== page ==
Tilden and Dunkerley are both general aviation pilots. Tilden was visiting Honolulu to celebrate Alaska Airlines’ 10 years of service to Hawaii, and Dunkerley invited him to take a spin.

bt 5 CEOs of Alaska Airlines, Hawaiian Airlines fly 1929 plane that has historical ties to both companies“It’s amazing that this machine is still airworthy 88 years later,” Tilden said. “It’s also surprising to me that there are pictures of it in both our livery and Hawaiian’s with the same FAA registration number that it has today – NC251M.”

Retired Captain Rick Rogers, an archivist at Hawaiian Airlines, knows the plane’s history better than anyone. He’s collected documents over the years that tell the plane’s story.

Back in 1929, the Bellanca was the first aircraft owned by Inter-Island Airways, the company that would become Hawaiian Airlines. The Bellanca was used for Honolulu sightseeing tours to help promote air travel, carrying more than 12,000 people at a cost of $3 per person.

The plane was never used for inter-island travel, and was eventually sold.

Wearing the Alaska livery

bellanca 251 CEOs of Alaska Airlines, Hawaiian Airlines fly 1929 plane that has historical ties to both companies

By 1935, the plane was shipped to the state of Alaska, where it began flying for McGee Airways and Star Air Lines, two of the airlines that eventually became Alaska Airlines.

bellanca nc251cm 2 CEOs of Alaska Airlines, Hawaiian Airlines fly 1929 plane that has historical ties to both companies

At the time, Alaska Airlines was known for delivering people and supplies to remote villages and camps. The landing gear was interchangeable – wheels, skids or floats – depending on whether the “runway” was dirt, snow or water.

An Alaska Airlines log book from 1946 gives this description: “Typical bush airplane. Carries very large payload and is well adapted to freighting. Can operate out almost any field which has more than 1,200 feet or more runway clear of obstacles and with no more than 50-foot obstruction at either end. Passenger accommodations are out of date but adequate for bush operation. An excellent charter plane for hunting, fishing, and mining parties.”

Alaska Airlines eventually sold the plane in 1949.

A restoration, and a return

restored bellanca CEOs of Alaska Airlines, Hawaiian Airlines fly 1929 plane that has historical ties to both companies

Fast forward to 2009, and Hawaiian Airlines re-acquired the Bellanca (which had been grounded since 2000) from an aviation enthusiast in Oregon. Hawaiian initiated an ambitious restoration project at Port Townsend Aero Museum in Washington state to return the plane to flying condition for the company’s 80th anniversary. Support for the restoration was provided by many volunteers both from within and outside the company.

The airplane now holds the distinction of being one of only two remaining Bellanca Pacemakers in the world that still fly.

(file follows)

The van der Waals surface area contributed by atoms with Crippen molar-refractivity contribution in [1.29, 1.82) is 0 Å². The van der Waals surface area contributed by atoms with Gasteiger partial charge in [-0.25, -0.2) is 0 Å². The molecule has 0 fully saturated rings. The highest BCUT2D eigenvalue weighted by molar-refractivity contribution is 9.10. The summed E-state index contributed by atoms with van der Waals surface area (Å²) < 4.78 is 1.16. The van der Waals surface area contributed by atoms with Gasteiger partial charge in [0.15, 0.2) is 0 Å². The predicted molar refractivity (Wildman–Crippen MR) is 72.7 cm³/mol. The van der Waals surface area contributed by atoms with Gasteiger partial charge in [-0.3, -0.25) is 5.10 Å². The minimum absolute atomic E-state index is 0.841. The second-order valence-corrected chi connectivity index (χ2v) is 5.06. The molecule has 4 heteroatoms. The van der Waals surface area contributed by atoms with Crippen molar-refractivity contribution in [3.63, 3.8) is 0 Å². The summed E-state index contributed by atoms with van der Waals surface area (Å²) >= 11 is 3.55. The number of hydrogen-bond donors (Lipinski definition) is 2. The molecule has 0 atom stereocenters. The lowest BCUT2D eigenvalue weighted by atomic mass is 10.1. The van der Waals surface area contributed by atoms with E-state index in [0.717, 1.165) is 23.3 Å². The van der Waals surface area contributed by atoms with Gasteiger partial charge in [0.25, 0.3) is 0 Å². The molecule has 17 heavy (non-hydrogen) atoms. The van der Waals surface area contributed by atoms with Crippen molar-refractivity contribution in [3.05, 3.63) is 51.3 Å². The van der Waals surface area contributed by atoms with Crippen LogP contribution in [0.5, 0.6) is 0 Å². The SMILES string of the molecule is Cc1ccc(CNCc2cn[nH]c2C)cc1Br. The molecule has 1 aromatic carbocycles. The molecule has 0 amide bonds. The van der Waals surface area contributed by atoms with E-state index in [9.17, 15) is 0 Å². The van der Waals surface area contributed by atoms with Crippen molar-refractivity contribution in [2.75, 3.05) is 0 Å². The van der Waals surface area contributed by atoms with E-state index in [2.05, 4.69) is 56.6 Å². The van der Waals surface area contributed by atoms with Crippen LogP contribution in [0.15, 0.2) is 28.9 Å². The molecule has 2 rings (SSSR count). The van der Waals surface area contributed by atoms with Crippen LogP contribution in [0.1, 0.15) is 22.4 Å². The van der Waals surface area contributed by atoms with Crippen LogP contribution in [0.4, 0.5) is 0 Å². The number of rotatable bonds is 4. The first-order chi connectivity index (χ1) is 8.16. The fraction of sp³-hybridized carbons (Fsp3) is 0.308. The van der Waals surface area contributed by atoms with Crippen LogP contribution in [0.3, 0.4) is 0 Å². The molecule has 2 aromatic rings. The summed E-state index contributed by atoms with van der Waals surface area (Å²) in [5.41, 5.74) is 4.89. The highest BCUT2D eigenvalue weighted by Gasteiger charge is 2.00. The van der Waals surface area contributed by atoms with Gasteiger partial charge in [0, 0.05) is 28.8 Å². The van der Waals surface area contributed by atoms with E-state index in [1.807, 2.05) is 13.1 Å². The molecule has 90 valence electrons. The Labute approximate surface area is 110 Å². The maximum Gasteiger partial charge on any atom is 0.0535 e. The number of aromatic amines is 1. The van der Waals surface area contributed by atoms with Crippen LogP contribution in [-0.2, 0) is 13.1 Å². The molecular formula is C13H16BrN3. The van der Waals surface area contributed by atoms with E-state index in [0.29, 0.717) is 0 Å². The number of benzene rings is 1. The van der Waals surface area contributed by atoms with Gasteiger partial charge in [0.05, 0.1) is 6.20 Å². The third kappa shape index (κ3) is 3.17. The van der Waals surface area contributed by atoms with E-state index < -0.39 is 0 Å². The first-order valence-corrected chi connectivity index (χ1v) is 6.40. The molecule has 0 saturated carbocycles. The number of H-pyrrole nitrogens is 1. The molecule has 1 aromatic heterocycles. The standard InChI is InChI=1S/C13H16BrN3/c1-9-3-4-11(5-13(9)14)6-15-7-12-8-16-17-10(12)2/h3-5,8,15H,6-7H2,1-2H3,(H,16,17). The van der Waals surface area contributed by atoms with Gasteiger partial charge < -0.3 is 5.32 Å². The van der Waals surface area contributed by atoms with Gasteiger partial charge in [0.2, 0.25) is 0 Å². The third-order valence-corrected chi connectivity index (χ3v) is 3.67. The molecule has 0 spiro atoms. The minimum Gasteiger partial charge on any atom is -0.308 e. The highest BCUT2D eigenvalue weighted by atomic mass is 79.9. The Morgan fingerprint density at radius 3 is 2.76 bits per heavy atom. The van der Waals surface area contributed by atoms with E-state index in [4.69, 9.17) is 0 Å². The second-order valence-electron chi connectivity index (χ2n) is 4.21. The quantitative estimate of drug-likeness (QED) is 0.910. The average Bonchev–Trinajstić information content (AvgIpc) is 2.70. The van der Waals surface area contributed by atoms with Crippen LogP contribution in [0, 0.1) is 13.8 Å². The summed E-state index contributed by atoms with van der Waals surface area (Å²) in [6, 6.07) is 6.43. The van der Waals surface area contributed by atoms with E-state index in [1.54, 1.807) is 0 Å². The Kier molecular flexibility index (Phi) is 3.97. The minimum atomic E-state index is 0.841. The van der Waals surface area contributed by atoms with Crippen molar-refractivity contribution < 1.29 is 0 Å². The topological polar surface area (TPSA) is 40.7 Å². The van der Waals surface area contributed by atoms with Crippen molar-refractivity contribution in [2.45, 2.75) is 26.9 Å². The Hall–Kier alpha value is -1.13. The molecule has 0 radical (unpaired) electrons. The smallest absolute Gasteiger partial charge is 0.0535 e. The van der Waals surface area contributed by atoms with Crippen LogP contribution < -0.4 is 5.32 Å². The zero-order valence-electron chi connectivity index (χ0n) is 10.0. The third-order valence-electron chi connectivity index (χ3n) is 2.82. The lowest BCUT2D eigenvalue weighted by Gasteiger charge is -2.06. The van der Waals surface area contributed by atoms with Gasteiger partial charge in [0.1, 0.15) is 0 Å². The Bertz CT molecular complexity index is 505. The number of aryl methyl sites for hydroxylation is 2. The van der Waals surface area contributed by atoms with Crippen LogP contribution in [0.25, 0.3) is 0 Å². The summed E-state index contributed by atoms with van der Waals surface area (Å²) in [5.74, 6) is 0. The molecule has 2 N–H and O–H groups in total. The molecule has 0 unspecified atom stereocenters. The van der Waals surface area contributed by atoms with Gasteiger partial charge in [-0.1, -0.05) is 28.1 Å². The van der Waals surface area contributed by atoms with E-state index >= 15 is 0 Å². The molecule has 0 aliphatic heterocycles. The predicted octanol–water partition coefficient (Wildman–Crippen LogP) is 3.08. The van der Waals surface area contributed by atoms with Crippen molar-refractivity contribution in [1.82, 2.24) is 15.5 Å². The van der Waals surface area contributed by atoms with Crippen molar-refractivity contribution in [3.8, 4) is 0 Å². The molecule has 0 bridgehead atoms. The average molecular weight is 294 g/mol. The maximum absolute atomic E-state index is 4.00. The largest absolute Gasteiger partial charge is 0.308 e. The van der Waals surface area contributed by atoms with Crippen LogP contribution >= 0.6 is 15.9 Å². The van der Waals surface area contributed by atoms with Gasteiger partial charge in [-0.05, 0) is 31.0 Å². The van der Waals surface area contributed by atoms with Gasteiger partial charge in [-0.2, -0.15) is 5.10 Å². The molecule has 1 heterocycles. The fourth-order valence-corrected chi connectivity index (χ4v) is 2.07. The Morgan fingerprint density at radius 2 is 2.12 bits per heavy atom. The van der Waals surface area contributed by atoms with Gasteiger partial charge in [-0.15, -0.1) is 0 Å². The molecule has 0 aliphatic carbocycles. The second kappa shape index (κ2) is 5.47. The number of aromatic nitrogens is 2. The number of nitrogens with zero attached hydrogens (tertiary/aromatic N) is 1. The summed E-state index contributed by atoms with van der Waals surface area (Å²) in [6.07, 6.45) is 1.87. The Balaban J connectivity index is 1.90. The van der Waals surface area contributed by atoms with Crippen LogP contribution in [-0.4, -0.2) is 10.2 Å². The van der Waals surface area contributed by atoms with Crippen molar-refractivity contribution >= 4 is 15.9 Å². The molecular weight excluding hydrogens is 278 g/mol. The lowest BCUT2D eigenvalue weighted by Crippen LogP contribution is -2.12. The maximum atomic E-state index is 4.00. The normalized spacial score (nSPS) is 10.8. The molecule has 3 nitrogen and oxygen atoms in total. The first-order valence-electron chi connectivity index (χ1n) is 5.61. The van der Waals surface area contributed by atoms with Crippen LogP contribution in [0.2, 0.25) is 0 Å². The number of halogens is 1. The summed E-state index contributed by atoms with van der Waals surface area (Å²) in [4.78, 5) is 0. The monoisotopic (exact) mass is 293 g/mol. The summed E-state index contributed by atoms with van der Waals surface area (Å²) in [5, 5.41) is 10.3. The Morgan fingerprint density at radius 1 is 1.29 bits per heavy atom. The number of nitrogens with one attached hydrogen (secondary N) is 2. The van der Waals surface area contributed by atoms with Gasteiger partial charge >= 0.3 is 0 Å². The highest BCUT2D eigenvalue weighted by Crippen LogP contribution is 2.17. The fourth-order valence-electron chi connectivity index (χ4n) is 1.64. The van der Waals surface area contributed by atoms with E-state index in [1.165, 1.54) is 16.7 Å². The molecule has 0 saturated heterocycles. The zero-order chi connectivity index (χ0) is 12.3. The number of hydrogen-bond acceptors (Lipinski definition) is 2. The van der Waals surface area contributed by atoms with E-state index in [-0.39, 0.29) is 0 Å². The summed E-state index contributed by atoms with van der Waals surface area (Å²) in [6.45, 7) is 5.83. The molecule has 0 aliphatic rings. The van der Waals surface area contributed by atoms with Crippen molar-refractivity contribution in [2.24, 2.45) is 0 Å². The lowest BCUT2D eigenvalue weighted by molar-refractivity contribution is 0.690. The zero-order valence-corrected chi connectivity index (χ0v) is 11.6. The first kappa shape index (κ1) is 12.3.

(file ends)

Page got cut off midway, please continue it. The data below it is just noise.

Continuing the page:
As Dunkerley often says, “We don’t just celebrate history – we fly it.”

Information from Hawaiian Airlines archives included in this story. 

Alaska Airlines starts nonstop service between San Diego and Mexico City

Alaska SkyWest (SkyWest Airlines) Embraer ERJ 170-200LR (ERJ 175) N186SY (msn 17000606) ONT (Michael B. Ing). Image: 938865.

Alaska Airlines on November 6, 2017 began nonstop service between San Diego and Mexico City’s Benito Juarez International Airport. San Diego is the third West Coast city to see nonstop service to Mexico’s largest metropolitan city with Los Angeles and San Francisco added in August 2017. With more than 100 flights a week to Mexico from California, Alaska Airlines offers California flyers more flight options to Mexico than any other U.S. carrier.

Alaska Airlines now has four nonstop flights from California to the City of Palaces.

 

The year-round, nonstop service marks the ninth destination Alaska serves to Mexico. Other destinations with service from California include Cancun, Ixtapa/Zihuantanejo, Loreto, Los Cabos, Manzanillo, Mazatlán, Puerto Vallarta and Guadalajara. Alaska began flying to Mexico in 1988.

Flight Schedule:

Start
Date
City Pair Departure Arrival Aircraft Frequency
Nov 6 San Diego-Mexico City 7:05 a.m. 12:50 p.m. E-175 Daily
Mexico City-San Diego 7:25 p.m. 9:37 p.m. E-175 Daily

The Mexico City flights will utilize Embraer 175 aircraft operated by SkyWest Airlines.

Copyright Photo: Alaska SkyWest (SkyWest Airlines) Embraer ERJ 170-200LR (ERJ 175) N186SY (msn 17000606) ONT (Michael B. Ing). Image: 938865.

Horizon Air to discontinue operations in Alaska in March

Alaska Horizon (Horizon Air) Bombardier DHC-8-402 (Q400) N443QX (msn 4353) (UAA Seawolves - University of Alaska Anchorage) ANC (Ken Petersen). Image: 928190.

Horizon Air (Alaska Horizon) has announced it will end its operations in Alaska on March 10, 2017. The company operates three Q400s in support of Alaska Airlines in Alaska. Crews will be offered positions in the Lower 48.

Copyright Photo: Alaska Horizon (Horizon Air) Bombardier DHC-8-402 (Q400) N443QX (msn 4353) (UAA Seawolves – University of Alaska Anchorage) ANC (Ken Petersen). Image: 928190.